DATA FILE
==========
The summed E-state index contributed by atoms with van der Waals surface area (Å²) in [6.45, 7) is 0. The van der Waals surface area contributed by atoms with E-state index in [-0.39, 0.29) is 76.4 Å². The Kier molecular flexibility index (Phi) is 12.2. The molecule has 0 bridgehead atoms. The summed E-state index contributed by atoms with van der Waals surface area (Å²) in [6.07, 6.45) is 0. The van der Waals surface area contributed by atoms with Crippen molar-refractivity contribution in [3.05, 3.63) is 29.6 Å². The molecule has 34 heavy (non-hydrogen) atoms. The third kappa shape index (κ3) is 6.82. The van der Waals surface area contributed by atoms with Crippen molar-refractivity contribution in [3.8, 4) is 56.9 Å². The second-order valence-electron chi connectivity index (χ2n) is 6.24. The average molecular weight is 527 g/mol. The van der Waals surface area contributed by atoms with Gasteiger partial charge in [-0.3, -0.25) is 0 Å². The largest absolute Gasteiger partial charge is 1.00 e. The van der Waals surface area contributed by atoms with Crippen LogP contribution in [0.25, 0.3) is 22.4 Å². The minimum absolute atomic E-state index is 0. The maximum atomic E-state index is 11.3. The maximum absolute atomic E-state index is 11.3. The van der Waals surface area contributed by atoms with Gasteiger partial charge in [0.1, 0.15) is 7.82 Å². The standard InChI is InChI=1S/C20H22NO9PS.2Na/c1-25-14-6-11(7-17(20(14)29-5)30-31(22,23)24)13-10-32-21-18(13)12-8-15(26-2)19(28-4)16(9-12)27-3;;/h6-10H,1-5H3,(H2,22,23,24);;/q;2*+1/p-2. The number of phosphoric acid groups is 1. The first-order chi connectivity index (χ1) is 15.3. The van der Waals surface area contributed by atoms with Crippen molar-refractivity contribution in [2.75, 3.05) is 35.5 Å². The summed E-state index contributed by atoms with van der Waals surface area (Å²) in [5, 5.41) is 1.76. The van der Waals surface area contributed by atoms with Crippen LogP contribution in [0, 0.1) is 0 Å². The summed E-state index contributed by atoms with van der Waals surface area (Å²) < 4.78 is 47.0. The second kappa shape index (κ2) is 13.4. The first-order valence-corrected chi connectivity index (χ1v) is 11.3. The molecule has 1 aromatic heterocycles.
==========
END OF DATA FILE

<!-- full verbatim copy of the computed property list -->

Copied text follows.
The summed E-state index contributed by atoms with van der Waals surface area (Å²) in [6.45, 7) is 0. The van der Waals surface area contributed by atoms with E-state index in [-0.39, 0.29) is 76.4 Å². The Kier molecular flexibility index (Phi) is 12.2. The molecule has 0 bridgehead atoms. The summed E-state index contributed by atoms with van der Waals surface area (Å²) in [6.07, 6.45) is 0. The van der Waals surface area contributed by atoms with Crippen molar-refractivity contribution in [3.05, 3.63) is 29.6 Å². The molecule has 34 heavy (non-hydrogen) atoms. The third kappa shape index (κ3) is 6.82. The van der Waals surface area contributed by atoms with Crippen molar-refractivity contribution in [3.8, 4) is 56.9 Å². The second-order valence-electron chi connectivity index (χ2n) is 6.24. The average molecular weight is 527 g/mol. The van der Waals surface area contributed by atoms with Gasteiger partial charge in [-0.3, -0.25) is 0 Å². The largest absolute Gasteiger partial charge is 1.00 e. The van der Waals surface area contributed by atoms with Crippen LogP contribution in [0.25, 0.3) is 22.4 Å². The minimum absolute atomic E-state index is 0. The maximum atomic E-state index is 11.3. The maximum absolute atomic E-state index is 11.3. The van der Waals surface area contributed by atoms with Gasteiger partial charge in [0.1, 0.15) is 7.82 Å². The standard InChI is InChI=1S/C20H22NO9PS.2Na/c1-25-14-6-11(7-17(20(14)29-5)30-31(22,23)24)13-10-32-21-18(13)12-8-15(26-2)19(28-4)16(9-12)27-3;;/h6-10H,1-5H3,(H2,22,23,24);;/q;2*+1/p-2. The number of phosphoric acid groups is 1. The first-order chi connectivity index (χ1) is 15.3. The van der Waals surface area contributed by atoms with Crippen molar-refractivity contribution in [2.75, 3.05) is 35.5 Å². The summed E-state index contributed by atoms with van der Waals surface area (Å²) in [5, 5.41) is 1.76. The van der Waals surface area contributed by atoms with Crippen LogP contribution in [0, 0.1) is 0 Å². The summed E-state index contributed by atoms with van der Waals surface area (Å²) < 4.78 is 47.0. The second kappa shape index (κ2) is 13.4. The first-order valence-corrected chi connectivity index (χ1v) is 11.3. The molecule has 1 aromatic heterocycles.